All of them struck me as strong abolitionist in her views, and intelligent, and many were very pretty propounded a question to her class, and ladylike. Their salaries vary from whether a New England minister, who about 501. to 1001. ; and, as their work preached pro-slavery doctrines, could be is finished by 3 P. M. the pay seems right subjectively. Nine-tenths of the liberal enough. The average age of class disposed of the question with more the girl-pupils is from seven to seven feeling than logic-by an enthusiastic teen; that of the boys from seven to negative. Indeed, the vote was unanififteen, after which the ablest boys are mous, with the exception of one lazy, sent from the schools, to receive a clas fat-looking girl, who had been amusing sical education at the Free Academy. herself, during the discussion on innate Reading, writing, ciphering, geography, ideas, by tickling her neighbour's neck grammar, history, book-keeping for the with a pen, and who woke up at this boys, and moral philosophy for the girls, question, with the remark, “Well, I were the staples of instruction : and I guess he'd be about right anyhow." At could not discover that any foreign lan these schools, by the way, coloured chilguage was ever attempted to be taught. dren are not admitted.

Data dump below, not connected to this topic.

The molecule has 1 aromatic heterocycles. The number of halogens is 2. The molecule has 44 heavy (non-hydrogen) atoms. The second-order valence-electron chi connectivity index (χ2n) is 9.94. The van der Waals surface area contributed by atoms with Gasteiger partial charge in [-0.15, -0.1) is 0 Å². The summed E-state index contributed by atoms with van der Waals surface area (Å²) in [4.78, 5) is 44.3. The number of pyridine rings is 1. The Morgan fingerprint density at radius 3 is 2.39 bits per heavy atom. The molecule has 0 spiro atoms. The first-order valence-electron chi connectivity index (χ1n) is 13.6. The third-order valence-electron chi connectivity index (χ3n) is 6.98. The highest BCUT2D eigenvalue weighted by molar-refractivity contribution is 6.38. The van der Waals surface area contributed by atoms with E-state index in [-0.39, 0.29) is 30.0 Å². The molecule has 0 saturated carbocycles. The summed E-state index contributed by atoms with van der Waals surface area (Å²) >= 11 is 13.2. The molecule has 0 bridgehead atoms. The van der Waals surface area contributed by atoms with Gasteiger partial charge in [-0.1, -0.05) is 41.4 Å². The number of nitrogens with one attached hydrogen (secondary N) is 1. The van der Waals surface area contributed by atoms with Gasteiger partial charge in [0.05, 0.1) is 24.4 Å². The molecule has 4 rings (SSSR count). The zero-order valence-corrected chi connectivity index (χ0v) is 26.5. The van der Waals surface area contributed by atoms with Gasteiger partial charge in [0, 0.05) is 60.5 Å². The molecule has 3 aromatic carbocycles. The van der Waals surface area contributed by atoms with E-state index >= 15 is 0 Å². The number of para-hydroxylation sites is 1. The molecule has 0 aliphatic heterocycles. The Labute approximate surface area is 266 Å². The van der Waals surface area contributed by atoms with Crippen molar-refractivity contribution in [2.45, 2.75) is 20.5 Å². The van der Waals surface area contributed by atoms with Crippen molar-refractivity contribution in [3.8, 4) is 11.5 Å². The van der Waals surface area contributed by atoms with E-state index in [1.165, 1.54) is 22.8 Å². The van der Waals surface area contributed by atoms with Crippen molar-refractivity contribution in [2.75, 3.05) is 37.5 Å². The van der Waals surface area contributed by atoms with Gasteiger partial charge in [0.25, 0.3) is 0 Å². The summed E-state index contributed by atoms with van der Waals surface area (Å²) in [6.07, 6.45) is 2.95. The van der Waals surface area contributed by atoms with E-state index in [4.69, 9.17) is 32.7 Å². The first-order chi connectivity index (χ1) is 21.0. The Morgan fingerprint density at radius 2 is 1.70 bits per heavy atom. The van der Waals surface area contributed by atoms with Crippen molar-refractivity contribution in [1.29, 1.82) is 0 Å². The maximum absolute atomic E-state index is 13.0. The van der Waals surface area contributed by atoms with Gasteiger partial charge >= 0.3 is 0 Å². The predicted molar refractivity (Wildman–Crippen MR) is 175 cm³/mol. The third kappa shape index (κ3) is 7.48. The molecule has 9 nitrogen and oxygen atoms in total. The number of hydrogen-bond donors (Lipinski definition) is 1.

I came in to the classes as a casual Besides the State schools, there are visitor, and therefore saw the working several free public schools, kept up by of the system in its every-day aspect. voluntary contributions. The Roman The children apparently understood very Catholics have large schools, to which well what they were taught. I know they try very hard to attract the chilthat I heard a number of those myste dren of their own creed, as they look rious questions asked, about what the with great, and from their own point of price of a silk dress would be, containing view not unfounded, jealousy on the I am afraid to say how many yards and free schools. The “House of Industry” fractions of yards, supposing that three schools, too, at the Five Points, which elevenths and five-seventeenths of a foot I went over, are chiefly maintained of silk cost so much. I believe that the by the Episcopalians, and seem to be answer was given rightly, and I am sure a very useful institution. Situated in that the children explained very dis the very lowest quarter of New York, tinctly why they gave the answer which they are designed to educate children they did give. What struck me most was of a class too low to find admis. the look of intelligence and the orderly sion elsewhere. They are, in truth, behaviour of the children. In some Ragged Schools ; and, in order to induce classes there were nearly fifty children, the parents to let their children come, and yet the one mistress appeared to the school feeds them during school have no difficulty in maintaining order, hours. In the classes I went through, almost without punishment of any kind. there was scarcely a child born of